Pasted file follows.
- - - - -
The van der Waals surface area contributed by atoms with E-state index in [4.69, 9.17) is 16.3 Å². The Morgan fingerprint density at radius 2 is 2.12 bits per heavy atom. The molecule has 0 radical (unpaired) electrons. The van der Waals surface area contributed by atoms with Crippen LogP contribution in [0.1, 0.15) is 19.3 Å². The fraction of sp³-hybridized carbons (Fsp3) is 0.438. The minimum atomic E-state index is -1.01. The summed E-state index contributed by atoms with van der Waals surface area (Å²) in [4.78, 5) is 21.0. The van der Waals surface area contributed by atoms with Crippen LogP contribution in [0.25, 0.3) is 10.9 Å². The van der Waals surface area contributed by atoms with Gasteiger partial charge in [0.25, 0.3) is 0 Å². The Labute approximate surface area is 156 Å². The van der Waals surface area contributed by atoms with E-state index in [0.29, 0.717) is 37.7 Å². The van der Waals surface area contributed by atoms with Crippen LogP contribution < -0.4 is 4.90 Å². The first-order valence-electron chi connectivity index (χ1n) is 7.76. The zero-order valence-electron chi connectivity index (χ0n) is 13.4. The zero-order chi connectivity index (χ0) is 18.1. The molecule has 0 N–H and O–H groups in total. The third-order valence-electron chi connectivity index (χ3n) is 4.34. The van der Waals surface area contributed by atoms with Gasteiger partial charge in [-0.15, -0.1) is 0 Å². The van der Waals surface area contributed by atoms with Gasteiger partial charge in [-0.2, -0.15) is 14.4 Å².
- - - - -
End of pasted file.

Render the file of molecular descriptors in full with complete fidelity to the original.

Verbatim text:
The van der Waals surface area contributed by atoms with E-state index in [4.69, 9.17) is 16.3 Å². The Morgan fingerprint density at radius 2 is 2.12 bits per heavy atom. The molecule has 0 radical (unpaired) electrons. The van der Waals surface area contributed by atoms with Crippen LogP contribution in [0.1, 0.15) is 19.3 Å². The fraction of sp³-hybridized carbons (Fsp3) is 0.438. The minimum atomic E-state index is -1.01. The summed E-state index contributed by atoms with van der Waals surface area (Å²) in [4.78, 5) is 21.0. The van der Waals surface area contributed by atoms with Crippen LogP contribution in [0.25, 0.3) is 10.9 Å². The van der Waals surface area contributed by atoms with Gasteiger partial charge in [0.25, 0.3) is 0 Å². The Labute approximate surface area is 156 Å². The van der Waals surface area contributed by atoms with E-state index in [0.29, 0.717) is 37.7 Å². The van der Waals surface area contributed by atoms with Crippen LogP contribution < -0.4 is 4.90 Å². The first-order valence-electron chi connectivity index (χ1n) is 7.76. The zero-order valence-electron chi connectivity index (χ0n) is 13.4. The zero-order chi connectivity index (χ0) is 18.1. The molecule has 0 N–H and O–H groups in total. The third-order valence-electron chi connectivity index (χ3n) is 4.34. The van der Waals surface area contributed by atoms with Gasteiger partial charge in [-0.15, -0.1) is 0 Å². The van der Waals surface area contributed by atoms with Gasteiger partial charge in [-0.2, -0.15) is 14.4 Å².